Proper drying

You can use direct sunlight to dry the face mask after washing. If there is no sunlight, you can use a drying machine. Be sure your mask is completely dry before putting it on again; never wear a damp mask.

Use plenty of water and soap

If hand washing, use enough soapy water to thoroughly saturate your face covering. Rinse the mask in plenty of clean water afterward. If you are machine washing, your usual detergent should suffice. “Antibacterial detergents or soaps have not proven consistently to have an additional benefit over normal ones,” says Dr. Raymond Fong.

Have more than one mask

The same way we have extra clothes in our closet to avoid over-using one piece of clothing, additional face masks help to alleviate the day-to-day wear and tear on each mask. Since you must wash the mask after every use, the fabric of a single mask would take quite a beating over time. However, if we have more than one mask, we will not have to wash and wear a single mask over and over. This way, all our masks can serve us for an extended period before we buy new ones.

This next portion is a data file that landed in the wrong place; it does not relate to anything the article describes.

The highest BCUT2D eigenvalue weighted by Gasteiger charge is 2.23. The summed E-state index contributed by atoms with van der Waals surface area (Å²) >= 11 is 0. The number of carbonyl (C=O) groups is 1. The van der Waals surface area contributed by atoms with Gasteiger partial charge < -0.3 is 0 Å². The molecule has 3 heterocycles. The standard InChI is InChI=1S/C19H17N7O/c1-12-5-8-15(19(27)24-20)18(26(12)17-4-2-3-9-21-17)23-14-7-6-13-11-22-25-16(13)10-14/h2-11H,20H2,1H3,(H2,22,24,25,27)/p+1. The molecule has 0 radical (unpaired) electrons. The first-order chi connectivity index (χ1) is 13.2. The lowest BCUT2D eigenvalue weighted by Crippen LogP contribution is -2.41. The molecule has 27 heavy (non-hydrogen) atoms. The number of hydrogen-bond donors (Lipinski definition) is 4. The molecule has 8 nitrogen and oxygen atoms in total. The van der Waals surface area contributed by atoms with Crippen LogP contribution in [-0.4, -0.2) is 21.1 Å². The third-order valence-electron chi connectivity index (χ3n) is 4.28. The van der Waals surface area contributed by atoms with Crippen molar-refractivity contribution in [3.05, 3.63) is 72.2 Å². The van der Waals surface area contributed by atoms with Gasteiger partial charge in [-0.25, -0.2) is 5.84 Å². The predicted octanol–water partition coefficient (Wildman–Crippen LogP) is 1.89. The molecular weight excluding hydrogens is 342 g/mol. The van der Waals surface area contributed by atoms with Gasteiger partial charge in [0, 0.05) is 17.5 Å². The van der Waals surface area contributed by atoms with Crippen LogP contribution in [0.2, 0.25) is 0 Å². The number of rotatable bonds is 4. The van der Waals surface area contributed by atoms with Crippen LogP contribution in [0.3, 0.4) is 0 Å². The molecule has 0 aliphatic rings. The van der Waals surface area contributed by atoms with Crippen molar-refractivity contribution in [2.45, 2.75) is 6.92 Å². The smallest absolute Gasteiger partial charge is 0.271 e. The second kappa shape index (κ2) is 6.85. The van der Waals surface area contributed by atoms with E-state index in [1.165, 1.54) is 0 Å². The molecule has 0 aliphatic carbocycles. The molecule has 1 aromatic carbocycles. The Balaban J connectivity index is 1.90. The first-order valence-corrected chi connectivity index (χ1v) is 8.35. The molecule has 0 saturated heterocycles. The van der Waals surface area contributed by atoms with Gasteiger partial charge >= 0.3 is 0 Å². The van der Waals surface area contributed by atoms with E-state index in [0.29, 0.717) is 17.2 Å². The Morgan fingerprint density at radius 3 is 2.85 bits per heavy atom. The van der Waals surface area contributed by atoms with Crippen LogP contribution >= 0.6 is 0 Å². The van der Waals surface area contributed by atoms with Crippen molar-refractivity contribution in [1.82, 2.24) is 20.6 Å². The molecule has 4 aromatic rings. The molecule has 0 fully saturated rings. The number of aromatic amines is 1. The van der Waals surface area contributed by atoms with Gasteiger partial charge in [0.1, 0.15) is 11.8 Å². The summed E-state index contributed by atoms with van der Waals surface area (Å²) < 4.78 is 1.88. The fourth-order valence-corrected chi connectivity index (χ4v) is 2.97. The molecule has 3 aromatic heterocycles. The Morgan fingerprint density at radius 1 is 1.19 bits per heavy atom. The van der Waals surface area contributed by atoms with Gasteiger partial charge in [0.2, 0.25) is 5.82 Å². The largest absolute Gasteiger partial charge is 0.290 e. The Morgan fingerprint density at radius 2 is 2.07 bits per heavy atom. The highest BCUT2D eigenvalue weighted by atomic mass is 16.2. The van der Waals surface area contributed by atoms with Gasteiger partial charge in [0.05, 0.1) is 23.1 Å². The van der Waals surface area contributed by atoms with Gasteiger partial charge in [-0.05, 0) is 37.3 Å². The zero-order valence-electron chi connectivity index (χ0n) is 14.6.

Preventative measures to use alongside the use of washable face masks

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Face masks are a first line of defense but are most effective when used alongside other preservative measures such as:

  • Washing your hands regularly and thoroughly with running water and soap
  • Maintaining a distance of six feet between people
  • Staying at home and only making essential trips out for things like groceries and medical supplies
  • Avoiding crowded places like parties
  • Covering your face while coughing or sneezing
  • Keeping your hands away from your nose, eyes, and mouth
  • Self-quarantining if you experience any symptoms like dry cough, chills, or fever

If we take heed and follow all of the CDC guidelines on how to handle, wear, and care for our washable face masks, we should be able to protect ourselves and others from COVID-19.